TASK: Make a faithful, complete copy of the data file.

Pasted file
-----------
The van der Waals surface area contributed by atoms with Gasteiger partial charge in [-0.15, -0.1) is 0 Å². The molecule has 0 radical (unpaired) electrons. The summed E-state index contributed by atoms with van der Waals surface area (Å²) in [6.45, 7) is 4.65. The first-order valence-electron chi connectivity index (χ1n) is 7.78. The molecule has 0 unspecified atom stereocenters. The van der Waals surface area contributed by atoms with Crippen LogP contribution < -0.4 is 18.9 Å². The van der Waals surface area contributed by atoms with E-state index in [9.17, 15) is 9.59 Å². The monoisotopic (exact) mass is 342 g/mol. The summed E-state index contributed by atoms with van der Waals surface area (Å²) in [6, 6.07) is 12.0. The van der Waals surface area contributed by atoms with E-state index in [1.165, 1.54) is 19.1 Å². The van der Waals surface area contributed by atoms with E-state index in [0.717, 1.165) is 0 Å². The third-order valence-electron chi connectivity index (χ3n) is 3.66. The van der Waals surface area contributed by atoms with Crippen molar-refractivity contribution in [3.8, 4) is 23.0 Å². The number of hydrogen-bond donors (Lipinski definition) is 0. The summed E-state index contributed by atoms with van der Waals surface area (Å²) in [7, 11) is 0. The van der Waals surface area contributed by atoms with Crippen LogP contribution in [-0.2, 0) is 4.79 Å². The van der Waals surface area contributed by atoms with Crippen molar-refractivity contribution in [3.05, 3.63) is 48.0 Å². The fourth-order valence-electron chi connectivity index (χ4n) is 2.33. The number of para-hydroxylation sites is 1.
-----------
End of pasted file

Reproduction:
The van der Waals surface area contributed by atoms with Gasteiger partial charge in [-0.15, -0.1) is 0 Å². The molecule has 0 radical (unpaired) electrons. The summed E-state index contributed by atoms with van der Waals surface area (Å²) in [6.45, 7) is 4.65. The first-order valence-electron chi connectivity index (χ1n) is 7.78. The molecule has 0 unspecified atom stereocenters. The van der Waals surface area contributed by atoms with Crippen LogP contribution < -0.4 is 18.9 Å². The van der Waals surface area contributed by atoms with E-state index in [9.17, 15) is 9.59 Å². The monoisotopic (exact) mass is 342 g/mol. The summed E-state index contributed by atoms with van der Waals surface area (Å²) in [6, 6.07) is 12.0. The van der Waals surface area contributed by atoms with E-state index in [1.165, 1.54) is 19.1 Å². The van der Waals surface area contributed by atoms with E-state index in [0.717, 1.165) is 0 Å². The third-order valence-electron chi connectivity index (χ3n) is 3.66. The van der Waals surface area contributed by atoms with Crippen molar-refractivity contribution in [3.8, 4) is 23.0 Å². The number of hydrogen-bond donors (Lipinski definition) is 0. The summed E-state index contributed by atoms with van der Waals surface area (Å²) in [7, 11) is 0. The van der Waals surface area contributed by atoms with Crippen LogP contribution in [-0.2, 0) is 4.79 Å². The van der Waals surface area contributed by atoms with Crippen molar-refractivity contribution in [3.05, 3.63) is 48.0 Å². The fourth-order valence-electron chi connectivity index (χ4n) is 2.33. The number of para-hydroxylation sites is 1.